By Gudrun Bonte
What constitutes good colour depends on who one is talking to; it is rather subjective, and depends on what it is the customer is willing to pay for. While that measure must not be an excuse for second-rate work, it certainly helps print providers focus on the end result. It is really that simple.
However, large-format printers and sign shops disclose that producing consistent, predictable colour and matching spot colours is a perpetual challenge for them.
Even though there is no excuse for bad colour, in most jobs there are some colours that are critical while others are not. Corporate and brand colours are very important and investing time in getting them right is worthwhile. For these colours, Pantone colour references are needed, but for other parts of the job “memory colours” are acceptable. Memory colours are those that are naturally identified with objects, e.g. apples are generally red, lemons are mostly yellow, limes are usually green. If the job focuses on a particular variety of these fruits, then a fairly wide spectrum of colour variation is considered.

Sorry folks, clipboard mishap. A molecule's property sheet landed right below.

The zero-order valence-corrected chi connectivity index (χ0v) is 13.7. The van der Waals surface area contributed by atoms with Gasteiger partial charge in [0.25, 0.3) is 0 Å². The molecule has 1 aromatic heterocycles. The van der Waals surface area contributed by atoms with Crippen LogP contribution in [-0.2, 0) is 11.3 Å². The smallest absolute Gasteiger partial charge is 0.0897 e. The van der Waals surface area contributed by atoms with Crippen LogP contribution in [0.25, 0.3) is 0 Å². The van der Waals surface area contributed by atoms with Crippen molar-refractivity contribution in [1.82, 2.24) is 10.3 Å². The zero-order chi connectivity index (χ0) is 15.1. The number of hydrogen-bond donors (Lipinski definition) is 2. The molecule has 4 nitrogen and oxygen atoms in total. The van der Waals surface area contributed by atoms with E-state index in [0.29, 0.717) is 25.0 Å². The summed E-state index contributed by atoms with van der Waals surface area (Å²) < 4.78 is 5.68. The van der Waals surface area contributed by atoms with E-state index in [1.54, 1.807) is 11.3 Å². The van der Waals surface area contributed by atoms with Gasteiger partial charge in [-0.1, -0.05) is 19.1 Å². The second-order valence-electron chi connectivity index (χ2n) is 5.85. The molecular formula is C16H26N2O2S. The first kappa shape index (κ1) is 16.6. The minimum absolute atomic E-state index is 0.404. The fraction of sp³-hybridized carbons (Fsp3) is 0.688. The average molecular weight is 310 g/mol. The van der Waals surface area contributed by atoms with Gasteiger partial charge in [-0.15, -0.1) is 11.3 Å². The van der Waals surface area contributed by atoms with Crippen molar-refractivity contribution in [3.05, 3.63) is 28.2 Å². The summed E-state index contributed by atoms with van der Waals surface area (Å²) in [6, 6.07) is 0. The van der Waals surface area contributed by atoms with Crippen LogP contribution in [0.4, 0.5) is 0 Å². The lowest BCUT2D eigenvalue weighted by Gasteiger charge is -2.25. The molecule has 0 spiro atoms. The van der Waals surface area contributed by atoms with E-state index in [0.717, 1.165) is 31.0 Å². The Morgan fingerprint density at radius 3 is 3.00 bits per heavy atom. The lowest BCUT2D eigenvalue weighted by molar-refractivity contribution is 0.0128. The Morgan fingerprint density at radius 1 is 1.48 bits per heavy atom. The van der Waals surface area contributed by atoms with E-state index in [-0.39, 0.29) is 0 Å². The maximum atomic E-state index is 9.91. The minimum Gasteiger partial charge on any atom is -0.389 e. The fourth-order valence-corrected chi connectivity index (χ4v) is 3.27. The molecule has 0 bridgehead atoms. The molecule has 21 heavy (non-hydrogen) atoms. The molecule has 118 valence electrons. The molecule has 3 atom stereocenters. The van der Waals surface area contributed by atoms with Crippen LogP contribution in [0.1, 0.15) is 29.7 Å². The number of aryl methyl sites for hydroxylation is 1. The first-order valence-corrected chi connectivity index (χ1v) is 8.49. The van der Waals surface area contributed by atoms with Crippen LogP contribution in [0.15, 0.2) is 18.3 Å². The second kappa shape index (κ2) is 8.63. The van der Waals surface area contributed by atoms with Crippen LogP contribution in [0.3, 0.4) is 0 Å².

So, honing in on the relevant colours is a way of reducing production costs and time while still producing work to suit the customer’s taste.
It begins with the brief
Asking key questions at the start of the job is crucial in understanding what the customer desires. For example, which colours are important? What is the Pantone reference for the colours? Is there a swatch or example of the desired result? Is there a preferred substrate?